More workers use heroin on the job than previously thought. Some of them fly planes. A sobering look at some of the latest workplace drug use stats.
By Anne Fisher, contributor
First, the good news, such as it is: The number of Americans using cocaine while at work has declined sharply in the past couple of years, falling 29% between 2008 and 2009 alone, to about .29% of the population.
Now, the more disquieting news: Since the federal government tightened testing requirements last October, drug testing of employees like pilots, airplane mechanics, and train operators has revealed that twice as many employees as previously believed are using heroin and the use of prescription painkillers on the job is soaring.
Oral fluid testing of 320,000 employees from the workforce overall, between January and June 2010, detected the heroin marker 6-acetylmorphine at a rate of 0.04%, a huge increase over the 0.008% that had been found through urine tests. Separately, from the time new federal standards went into effect last October through the end of 2010, the marker showed up in 20% more transportation workers than before.
"It's still a low incidence rate," says Dr. Barry Sample, who runs the employer drug testing business at Quest Diagnostics, which based its findings on the results of more than 350,000 random drug tests. "Even so, you don't want to see anyone in a public safety role test positive.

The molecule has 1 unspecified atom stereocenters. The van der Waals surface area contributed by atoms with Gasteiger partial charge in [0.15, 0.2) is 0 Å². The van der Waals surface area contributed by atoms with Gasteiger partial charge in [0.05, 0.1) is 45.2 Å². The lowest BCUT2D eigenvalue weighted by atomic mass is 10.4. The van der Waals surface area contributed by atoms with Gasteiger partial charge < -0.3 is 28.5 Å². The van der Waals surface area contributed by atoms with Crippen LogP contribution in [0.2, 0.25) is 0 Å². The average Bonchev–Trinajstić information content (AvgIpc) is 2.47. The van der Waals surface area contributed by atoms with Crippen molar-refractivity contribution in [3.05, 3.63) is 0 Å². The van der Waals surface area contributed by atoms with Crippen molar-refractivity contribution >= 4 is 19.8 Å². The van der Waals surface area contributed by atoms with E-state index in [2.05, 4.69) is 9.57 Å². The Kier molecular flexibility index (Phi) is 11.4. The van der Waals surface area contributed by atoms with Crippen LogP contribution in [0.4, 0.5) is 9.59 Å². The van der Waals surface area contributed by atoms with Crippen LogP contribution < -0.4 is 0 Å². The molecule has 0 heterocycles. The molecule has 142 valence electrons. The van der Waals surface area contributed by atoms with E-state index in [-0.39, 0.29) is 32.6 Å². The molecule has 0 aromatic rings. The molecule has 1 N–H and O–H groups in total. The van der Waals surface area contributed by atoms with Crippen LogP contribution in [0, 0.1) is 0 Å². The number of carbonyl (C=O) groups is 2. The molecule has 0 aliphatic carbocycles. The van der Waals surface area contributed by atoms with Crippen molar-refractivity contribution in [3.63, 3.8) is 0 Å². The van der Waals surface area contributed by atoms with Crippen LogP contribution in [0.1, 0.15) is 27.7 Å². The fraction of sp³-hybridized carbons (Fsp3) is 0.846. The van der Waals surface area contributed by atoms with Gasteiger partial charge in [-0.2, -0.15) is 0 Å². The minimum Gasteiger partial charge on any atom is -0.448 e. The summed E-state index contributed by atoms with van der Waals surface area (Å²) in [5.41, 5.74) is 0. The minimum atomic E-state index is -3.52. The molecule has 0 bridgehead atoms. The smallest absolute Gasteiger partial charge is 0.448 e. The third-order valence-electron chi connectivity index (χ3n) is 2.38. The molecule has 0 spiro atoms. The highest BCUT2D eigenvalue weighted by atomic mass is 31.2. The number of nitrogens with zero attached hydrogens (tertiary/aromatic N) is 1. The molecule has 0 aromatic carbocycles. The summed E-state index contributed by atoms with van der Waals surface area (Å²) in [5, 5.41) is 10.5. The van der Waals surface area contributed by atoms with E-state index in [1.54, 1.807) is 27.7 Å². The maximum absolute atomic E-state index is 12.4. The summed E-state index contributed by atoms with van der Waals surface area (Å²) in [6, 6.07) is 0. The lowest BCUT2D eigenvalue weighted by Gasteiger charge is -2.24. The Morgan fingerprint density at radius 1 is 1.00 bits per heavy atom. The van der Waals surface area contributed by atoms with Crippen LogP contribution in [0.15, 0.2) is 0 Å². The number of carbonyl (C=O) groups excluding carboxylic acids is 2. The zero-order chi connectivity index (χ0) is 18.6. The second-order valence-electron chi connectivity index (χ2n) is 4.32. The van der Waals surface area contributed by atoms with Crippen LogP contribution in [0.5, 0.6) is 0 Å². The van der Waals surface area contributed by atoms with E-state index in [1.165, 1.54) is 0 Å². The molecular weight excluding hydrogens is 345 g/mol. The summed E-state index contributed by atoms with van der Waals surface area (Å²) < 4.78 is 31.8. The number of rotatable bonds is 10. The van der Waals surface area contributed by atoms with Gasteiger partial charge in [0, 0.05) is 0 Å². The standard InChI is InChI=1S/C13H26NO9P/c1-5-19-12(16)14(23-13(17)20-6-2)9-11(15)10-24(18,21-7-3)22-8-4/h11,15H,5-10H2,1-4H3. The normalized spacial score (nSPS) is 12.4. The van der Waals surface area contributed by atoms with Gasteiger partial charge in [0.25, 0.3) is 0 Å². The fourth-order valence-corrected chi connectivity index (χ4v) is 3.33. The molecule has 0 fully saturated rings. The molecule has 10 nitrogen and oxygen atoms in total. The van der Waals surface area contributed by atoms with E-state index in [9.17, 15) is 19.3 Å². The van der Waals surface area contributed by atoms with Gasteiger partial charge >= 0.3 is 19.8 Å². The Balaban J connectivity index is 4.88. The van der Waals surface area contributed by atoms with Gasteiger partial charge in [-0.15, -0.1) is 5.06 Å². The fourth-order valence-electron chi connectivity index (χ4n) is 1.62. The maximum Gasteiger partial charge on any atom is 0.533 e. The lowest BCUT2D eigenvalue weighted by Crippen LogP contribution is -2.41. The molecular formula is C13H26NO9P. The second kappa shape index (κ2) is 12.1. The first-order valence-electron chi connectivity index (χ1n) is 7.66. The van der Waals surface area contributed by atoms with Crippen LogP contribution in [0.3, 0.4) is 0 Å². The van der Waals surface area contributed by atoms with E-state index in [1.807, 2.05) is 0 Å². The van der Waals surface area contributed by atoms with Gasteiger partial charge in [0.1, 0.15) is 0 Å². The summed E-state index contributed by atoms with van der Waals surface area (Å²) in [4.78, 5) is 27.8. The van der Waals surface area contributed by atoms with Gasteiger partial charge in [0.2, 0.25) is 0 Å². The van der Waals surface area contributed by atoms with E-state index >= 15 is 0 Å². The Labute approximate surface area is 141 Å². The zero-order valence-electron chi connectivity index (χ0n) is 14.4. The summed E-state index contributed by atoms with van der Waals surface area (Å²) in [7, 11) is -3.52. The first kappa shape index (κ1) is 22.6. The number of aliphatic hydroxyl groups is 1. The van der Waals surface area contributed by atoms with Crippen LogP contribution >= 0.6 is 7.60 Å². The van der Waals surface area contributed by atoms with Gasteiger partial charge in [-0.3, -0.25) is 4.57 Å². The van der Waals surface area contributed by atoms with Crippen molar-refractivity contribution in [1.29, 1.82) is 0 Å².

"We're also seeing dramatic increases in on-the-job use of prescription opiates like oxycodone and oxymorphone," sold under the brand names Vicodin and Oxycontin, among others, he says. Results from more than 5.5 million tests showed an 18% jump in opiate positives between 2008 and 2009, and a rise of over 40% since 2005.
Post-accident employee drug tests are four times as likely to show employee use of opiates than pre-employment drug screening (3.7% post-accident versus .78% pre-employment, in the case of hydrocodone), suggesting that the substances have played a role in workplace accidents.
What's causing workers to come to work impaired? More
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